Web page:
This article was originally published with co-author George Kalogeropoulos, CEO of HealthSherpa, on LinkedIn.
Several weeks ago, we shared our views with The Hill regarding challenges and opportunities facing the individual market in 2019 and beyond. In this edition of HealthSherpa Research, we expand upon those views with additional context and practical solutions for the coming OE season.
Fifteen months into the Trump administration, the Affordable Care Act remains the law of the land after several failed legislative attempts at repeal. Now, as we enter into rate-approval season for individual health plans, state insurance agencies, federal regulators, health insurance payers, employers and, most importantly, individual consumers face many challenges in making the most of open enrollment (OE) 2019. Yet they also have several opportunities to make the most of another year of the ACA.
Here are the four challenges that legislative inactivity will impact OE 2019, as well as four ideas for making the most of it.
- Lack of market stabilization legislation
- Individual Mandate zero-out
- Recent Executive Orders
- State activity and CMS waivers
Lack of Market Stabilization Legislation
Going into 2018, several activities converged to make for a challenging Open Enrollment (OE) period. First, an ongoing concern over the risk pool makeup of plans, along with initial underpricing by health carriers, led to massive rate increases year-over-year from 2017 to 2018. These economic factors, in turn, drove a number of carriers out of the individual market altogether, which made it appear at first that there would be a significant number of counties nationwide where there would be zero plans available to ACA-subsidized consumers. Luckily, that crisis was averted.
Yet, another, more pressing crisis that ended up leading to mixed results for the market was President Trump’s decision to discontinue the Obama-era policy of paying the Cost-Sharing Reduction (CSR) of ACA coverage. This non-payment to carriers, which Trump himself called an insurance company bailout, prompted health insurers to raise their individual plan premiums by an average of more than 20 percent to make up for the lost revenue.
While this development led to much greater premium costs that impacted non-ACA-subsidy-eligible individuals and families most drastically, the impact on those who were subsidy-eligible was, by and large, positive.
HealthSherpa’s enrollment data showed that the average monthly premium paid after subsidies in 2018 is $158.59, well below average costs of employer-based coverage and lower than the average cost of individual coverage from 2017. Furthermore, 18 percent of HealthSherpa enrollees pay $0 in monthly premiums, while more than 50 percent pay $50 or less.
While detailed analyses are pending rate submissions, the failure to include reinsurance and CSR relief in the omnibus spending bill is already being blamed for impending premium increases in the individual market. And without CSR payments, the rates may increase for non-subsidy-eligible individuals but those who are eligible for subsidies should be mostly shielded — but, of course, taxpayers as a whole will pick up that extra cost.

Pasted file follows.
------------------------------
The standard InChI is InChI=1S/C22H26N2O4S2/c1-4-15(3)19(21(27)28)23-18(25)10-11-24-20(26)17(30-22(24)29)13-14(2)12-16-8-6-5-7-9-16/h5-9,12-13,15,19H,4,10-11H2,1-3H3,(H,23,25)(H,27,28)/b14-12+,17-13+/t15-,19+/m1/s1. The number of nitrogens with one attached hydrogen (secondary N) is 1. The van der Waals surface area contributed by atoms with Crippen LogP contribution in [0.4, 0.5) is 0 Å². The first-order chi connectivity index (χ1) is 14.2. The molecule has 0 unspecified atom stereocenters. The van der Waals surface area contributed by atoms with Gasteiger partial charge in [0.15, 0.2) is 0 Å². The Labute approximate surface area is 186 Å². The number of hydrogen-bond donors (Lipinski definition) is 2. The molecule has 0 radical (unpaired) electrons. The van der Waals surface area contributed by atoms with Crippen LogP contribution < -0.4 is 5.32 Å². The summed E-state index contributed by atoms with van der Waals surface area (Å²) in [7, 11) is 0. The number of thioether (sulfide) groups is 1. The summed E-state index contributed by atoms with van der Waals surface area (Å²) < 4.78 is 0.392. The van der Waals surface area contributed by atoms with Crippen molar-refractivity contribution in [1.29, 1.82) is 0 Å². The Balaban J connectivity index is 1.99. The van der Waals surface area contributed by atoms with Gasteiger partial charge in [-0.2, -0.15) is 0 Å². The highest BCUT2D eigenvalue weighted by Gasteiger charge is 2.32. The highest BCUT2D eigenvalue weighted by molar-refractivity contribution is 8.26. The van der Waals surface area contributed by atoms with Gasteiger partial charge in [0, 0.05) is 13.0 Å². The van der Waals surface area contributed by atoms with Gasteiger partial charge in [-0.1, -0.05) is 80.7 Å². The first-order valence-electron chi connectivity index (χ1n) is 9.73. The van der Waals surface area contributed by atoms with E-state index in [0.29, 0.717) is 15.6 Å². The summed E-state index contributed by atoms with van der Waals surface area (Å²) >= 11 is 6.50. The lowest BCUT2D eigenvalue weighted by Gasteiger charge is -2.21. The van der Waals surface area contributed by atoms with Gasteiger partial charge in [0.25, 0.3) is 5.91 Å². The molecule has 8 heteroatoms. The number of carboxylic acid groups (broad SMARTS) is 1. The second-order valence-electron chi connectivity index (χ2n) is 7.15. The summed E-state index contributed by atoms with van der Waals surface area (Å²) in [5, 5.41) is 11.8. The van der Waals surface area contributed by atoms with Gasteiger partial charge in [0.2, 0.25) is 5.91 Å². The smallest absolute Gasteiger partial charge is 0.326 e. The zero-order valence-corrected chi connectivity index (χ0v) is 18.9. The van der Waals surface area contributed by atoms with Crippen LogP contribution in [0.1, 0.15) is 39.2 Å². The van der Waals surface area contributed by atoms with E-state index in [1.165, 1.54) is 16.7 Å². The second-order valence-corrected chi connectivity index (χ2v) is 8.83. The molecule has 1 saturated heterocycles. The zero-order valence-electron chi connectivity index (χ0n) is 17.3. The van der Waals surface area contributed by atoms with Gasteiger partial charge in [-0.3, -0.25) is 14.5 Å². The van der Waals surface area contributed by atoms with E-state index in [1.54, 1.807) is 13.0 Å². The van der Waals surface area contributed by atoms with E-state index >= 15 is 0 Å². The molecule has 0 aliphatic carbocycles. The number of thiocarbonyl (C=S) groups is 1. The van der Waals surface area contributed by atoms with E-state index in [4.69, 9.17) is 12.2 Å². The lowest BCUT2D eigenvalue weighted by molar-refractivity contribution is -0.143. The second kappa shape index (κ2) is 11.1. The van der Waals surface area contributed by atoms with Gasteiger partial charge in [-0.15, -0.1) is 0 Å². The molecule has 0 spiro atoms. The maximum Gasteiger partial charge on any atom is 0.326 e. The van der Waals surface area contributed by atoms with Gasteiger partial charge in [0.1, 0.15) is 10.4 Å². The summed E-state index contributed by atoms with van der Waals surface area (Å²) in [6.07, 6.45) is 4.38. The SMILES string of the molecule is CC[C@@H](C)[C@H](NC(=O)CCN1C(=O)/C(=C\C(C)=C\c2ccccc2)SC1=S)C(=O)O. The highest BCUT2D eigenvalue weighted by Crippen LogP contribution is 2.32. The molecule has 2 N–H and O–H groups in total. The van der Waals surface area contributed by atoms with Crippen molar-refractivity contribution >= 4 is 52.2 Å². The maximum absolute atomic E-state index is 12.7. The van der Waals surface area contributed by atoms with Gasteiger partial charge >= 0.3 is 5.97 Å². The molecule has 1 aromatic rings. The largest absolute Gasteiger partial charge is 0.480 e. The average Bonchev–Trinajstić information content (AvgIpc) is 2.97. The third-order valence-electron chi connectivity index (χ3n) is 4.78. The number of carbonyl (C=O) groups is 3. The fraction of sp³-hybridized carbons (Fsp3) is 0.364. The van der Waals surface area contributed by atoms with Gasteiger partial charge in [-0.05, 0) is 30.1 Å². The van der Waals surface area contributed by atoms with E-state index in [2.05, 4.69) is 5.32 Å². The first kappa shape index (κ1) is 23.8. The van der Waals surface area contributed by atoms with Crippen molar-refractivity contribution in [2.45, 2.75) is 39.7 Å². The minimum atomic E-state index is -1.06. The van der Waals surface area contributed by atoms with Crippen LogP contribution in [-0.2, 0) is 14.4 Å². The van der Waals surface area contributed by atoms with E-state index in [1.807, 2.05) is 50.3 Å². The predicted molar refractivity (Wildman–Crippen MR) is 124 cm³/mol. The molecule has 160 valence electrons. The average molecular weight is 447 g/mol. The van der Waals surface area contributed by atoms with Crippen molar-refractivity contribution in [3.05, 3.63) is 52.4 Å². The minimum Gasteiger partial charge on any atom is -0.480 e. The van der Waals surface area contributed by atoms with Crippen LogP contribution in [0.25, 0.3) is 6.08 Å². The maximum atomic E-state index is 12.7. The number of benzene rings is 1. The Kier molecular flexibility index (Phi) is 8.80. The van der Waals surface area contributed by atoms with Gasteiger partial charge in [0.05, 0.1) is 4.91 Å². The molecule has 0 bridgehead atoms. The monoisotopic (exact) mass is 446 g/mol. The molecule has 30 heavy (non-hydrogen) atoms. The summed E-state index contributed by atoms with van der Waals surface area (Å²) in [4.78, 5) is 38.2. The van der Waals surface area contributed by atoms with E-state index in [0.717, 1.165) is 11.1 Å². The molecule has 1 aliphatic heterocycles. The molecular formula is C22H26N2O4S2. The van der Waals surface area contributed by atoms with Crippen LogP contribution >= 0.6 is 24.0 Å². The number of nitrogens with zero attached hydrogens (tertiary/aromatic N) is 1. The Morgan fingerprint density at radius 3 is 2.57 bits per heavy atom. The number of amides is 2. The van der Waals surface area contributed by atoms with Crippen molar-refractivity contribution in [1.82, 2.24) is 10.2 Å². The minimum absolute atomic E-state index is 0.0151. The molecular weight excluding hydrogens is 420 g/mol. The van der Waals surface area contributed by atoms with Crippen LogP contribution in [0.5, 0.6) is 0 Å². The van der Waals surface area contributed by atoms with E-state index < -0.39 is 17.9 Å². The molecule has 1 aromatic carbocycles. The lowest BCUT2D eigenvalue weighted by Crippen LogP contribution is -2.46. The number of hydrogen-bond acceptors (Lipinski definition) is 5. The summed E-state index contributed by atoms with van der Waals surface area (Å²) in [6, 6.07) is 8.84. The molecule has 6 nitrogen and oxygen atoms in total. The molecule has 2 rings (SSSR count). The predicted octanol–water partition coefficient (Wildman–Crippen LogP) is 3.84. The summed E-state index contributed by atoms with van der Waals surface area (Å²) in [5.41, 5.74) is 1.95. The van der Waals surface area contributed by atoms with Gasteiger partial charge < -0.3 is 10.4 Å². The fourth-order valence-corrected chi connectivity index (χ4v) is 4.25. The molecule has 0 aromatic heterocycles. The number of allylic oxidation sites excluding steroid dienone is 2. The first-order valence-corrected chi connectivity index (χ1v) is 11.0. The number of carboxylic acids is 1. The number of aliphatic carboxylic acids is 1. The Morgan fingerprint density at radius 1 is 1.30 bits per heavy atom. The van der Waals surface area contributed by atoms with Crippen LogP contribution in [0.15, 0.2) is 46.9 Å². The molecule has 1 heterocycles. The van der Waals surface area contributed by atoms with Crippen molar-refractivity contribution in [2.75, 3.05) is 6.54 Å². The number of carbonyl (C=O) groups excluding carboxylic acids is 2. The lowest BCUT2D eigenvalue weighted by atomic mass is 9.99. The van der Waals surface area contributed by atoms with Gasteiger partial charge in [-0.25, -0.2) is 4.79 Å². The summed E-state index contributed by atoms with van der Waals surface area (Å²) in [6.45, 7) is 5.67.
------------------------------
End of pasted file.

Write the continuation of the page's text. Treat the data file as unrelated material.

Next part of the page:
Individual Mandate Zero-Out
As of January 1, 2019, the Individual Mandate, possibly the most controversial single rule of the ACA, will no longer be enforceable thanks to a zeroing out of the tax penalty for non-compliance, passed as part of Tax Cuts and Jobs Act of 2017 in December.
There are two prominent views on the ramifications of this legislative update. On one hand, without a mandate, more people will choose not to get insurance, which will have widespread negative impacts on both total insured Americans as well as in the risk pool makeup of the individual market )because the young and healthy are most likely to forgo coverage.)
The other view is that the mandate never had a huge impact and hence won’t be a game-changer going forward. Plus, the relatively low decline in 2018 enrollments in the face of much confusion and drastically less marketing spend on OE awareness indicates that the impact will primarily be felt through the compounding problem of the risk pool overall, not a spike in costs in and of itself.
The key takeaway is that something that was once seen as central to the ACA working as designed has now been removed and we’re all unsure what exactly will happen. But whatever happens, it doesn’t bode well for the ACA’s objective of covering all Americans. A recent Kaiser Family Foundation tracking survey found that 9 in 10 2018 enrollees plan to re-enroll for 2019. On one hand, that’s a safe majority of those currently covered. On the other hand, 10 percent decline almost equals 1 million fewer people enrolled.
Whereas the first two factors are relatively predictable, even if they’re bad news, the wildcards are what to expect from the three executive orders announced by President Trump in October of last year.
The one getting the most attention right now is the expansion of short-term, limited-duration insurance plans (STI’s) from their Obama-era max of 3 months to a longer 12-month maximum term. While the current ACA subsidy structure, especially with the CSR payments not being made, shields low-income individual consumers from cost increases that will likely ensue, middle-income and high-income individuals who buy health insurance on the individual market without ACA subsidy eligibility will likely be in even greater need of cost relief. Either that or they’ll have to select an “alternative coverage arrangement” that may leave them exposed in case of illness or medical emergency.
When combining the STI rule-change with another Executive Order — the expansion of Association Health Plans — there is the possibility of widespread disruption in both the individual and lower end of the employer health insurance markets. Both orders were made in an effort to combat high insurance premiums in particular while presenting individuals and small-business employers/employees with more options beyond the ACA. And while both may work together toward this end, they potentially contradict each other as well.
Association Health Plans are being expanded on the premise that small businesses should be able to more freely band together to gain leverage in health insurance purchasing. It’s an economically supportable idea — in fact, the “larger risk pool” concept is the basis for both self-insurance of large groups and the individual market under the ACA. The key issue as it pertains to these two orders is that enabling individuals to buy, and small employers to offer, STI’s essentially takes those individuals out of the larger risk pools. If they are young and healthy, then the remaining risk pool is more likely to see premium volatility based on higher healthcare utilization — the same issue with removing the Individual Mandate.